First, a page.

Section 2
Is Thailand in decline?  3 emerging symptoms


Is a country just going through a temporary period of weakness which will reverse itself, or is it only the beginning of a sustained decline?   It is typically not easy to tell until one looks back with the benefit of hindsight, and by then it is too late.  Even after ten years, Japan didn’t realize that its “lost decade” was just the beginning of several more to come. 

In the case of Thailand, to use a medical analogy, while we might not know what and how serious the underlying illness of the patient is, we can see that it is manifesting itself in the form of at least 3 symptoms which clearly indicate that all is not well with the patient’s health

Symptom 1: Shrinking share

One early sign of a company in decline is shrinking market share.  While a country is not a company, we can take a look at the country’s share in world trade and investment to see how our global footprint has evolved.  If we look back over the past 20-plus years, Thailand’s overall share of global exports decreased from 1.7% to 1.3% between 1990 and 2012.    We went from the 15th exporter in the world to the 22nd.   While we have done quite well in some new areas like auto parts, our traditional export mainstay, rice, has seen its share drop from 69% to 21%.  

In foreign direct investment (FDI), the picture is less sanguine.  Thailand’s share of global FDI dropped from 1.2% in 1990 to 0.6% in 2012, the same as that of Vietnam.  Keep in mind that Vietnam’s economy is still only a third that of Thailand, and that just 20 years ago FDI into Thailand was over 13 times that of Vietnam.  This lackluster performance reflects our declining relative attractiveness as a FDI destination.  In 2003, our rank in the AT Kearney FDI confidence index was higher than Vietnam, Malaysia, and Indonesia.  By 2012, our rank was the same (at 16), but was surpassed by Indonesia (9), Malaysia (10), and Vietnam (14).  Since many of our top exports have been FDI-driven, this does not bode well for our future exports. 


Symptom 2: Lagging our counterparts. 

Aside from looking at market share, it is standard practice for companies to benchmark themselves against their key competitors.  The short message: while we seem unable to close the gap with Malaysia, Vietnam has done a better job of trying to catch up to us.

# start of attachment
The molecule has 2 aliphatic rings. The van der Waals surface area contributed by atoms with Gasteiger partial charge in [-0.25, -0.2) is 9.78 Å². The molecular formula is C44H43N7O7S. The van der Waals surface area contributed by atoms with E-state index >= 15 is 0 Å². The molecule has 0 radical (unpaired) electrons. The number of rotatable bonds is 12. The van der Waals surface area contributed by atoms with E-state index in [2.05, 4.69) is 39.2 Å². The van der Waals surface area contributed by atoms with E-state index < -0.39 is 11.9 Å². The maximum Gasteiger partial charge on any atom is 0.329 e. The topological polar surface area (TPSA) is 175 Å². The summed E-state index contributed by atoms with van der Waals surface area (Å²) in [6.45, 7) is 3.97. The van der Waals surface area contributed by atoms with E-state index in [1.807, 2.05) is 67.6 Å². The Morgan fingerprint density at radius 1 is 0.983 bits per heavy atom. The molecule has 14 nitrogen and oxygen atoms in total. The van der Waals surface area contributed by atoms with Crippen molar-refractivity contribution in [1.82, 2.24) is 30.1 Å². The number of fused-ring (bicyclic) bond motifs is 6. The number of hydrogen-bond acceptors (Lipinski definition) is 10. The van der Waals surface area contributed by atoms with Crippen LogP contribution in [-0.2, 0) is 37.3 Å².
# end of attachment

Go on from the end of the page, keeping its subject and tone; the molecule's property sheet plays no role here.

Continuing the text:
Thailand v.  Malaysia.  In 1990, Malaysia’s GDP per capita in USD (constant 2005 PPP) was about 1.7 times that of Thailand.  In 2012, it was still 1.7 times higher.  There are several reasons for this, but one worth highlighting is that Malaysia has done a better job on the technology and R&D front.  Malaysia managed to increase its spending on R&D as a share of GDP from 0.2% in 1996 to over 1.0% in 2009, about 4 times that of Thailand (0.24%).  It also has over 3 times the number of researchers per labor force as Thailand.  Malaysia’s ability to pay more attention to such longer-term issues probably has to do at least in part with its far greater political stability.  While all of Malaysia’s Prime Ministers have come from the same party since 1957, Thailand has had 6 different governments over the past 10 years alone.      

Thailand v. Vietnam.   Vietnam’s GDP per capita went from less than a quarter of Thailand’s in 1990 to well over a third by 2012.  Again, while there are numerous reasons for this, we would like to highlight just one.  Vietnam has done quite a commendable job in the area of education for its level of income and development.  It spends a higher share of GDP on education (6.6%) than Thailand (3.8%).  Kids who should be in school stay in school.   Over 10% of primary school age children in Thailand are not in school, compared to only 1% in Vietnam.